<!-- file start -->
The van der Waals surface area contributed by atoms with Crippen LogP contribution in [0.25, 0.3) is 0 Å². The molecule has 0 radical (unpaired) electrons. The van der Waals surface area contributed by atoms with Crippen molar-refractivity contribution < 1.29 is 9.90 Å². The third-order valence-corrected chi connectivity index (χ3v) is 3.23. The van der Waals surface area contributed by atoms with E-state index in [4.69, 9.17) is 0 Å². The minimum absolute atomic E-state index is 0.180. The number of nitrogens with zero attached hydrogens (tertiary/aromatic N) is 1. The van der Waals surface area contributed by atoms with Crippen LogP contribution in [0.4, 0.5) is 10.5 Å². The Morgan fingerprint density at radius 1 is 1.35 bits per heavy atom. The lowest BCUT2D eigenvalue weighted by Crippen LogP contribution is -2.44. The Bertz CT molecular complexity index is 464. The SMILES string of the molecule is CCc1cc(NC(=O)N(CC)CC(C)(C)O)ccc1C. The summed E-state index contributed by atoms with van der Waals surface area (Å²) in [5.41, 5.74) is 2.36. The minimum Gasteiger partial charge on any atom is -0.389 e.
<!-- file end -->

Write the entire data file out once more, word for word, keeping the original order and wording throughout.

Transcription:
The van der Waals surface area contributed by atoms with Crippen LogP contribution in [0.25, 0.3) is 0 Å². The molecule has 0 radical (unpaired) electrons. The van der Waals surface area contributed by atoms with Crippen molar-refractivity contribution < 1.29 is 9.90 Å². The third-order valence-corrected chi connectivity index (χ3v) is 3.23. The van der Waals surface area contributed by atoms with E-state index in [4.69, 9.17) is 0 Å². The minimum absolute atomic E-state index is 0.180. The number of nitrogens with zero attached hydrogens (tertiary/aromatic N) is 1. The van der Waals surface area contributed by atoms with Crippen LogP contribution in [0.4, 0.5) is 10.5 Å². The Morgan fingerprint density at radius 1 is 1.35 bits per heavy atom. The lowest BCUT2D eigenvalue weighted by Crippen LogP contribution is -2.44. The Bertz CT molecular complexity index is 464. The SMILES string of the molecule is CCc1cc(NC(=O)N(CC)CC(C)(C)O)ccc1C. The summed E-state index contributed by atoms with van der Waals surface area (Å²) in [5.41, 5.74) is 2.36. The minimum Gasteiger partial charge on any atom is -0.389 e.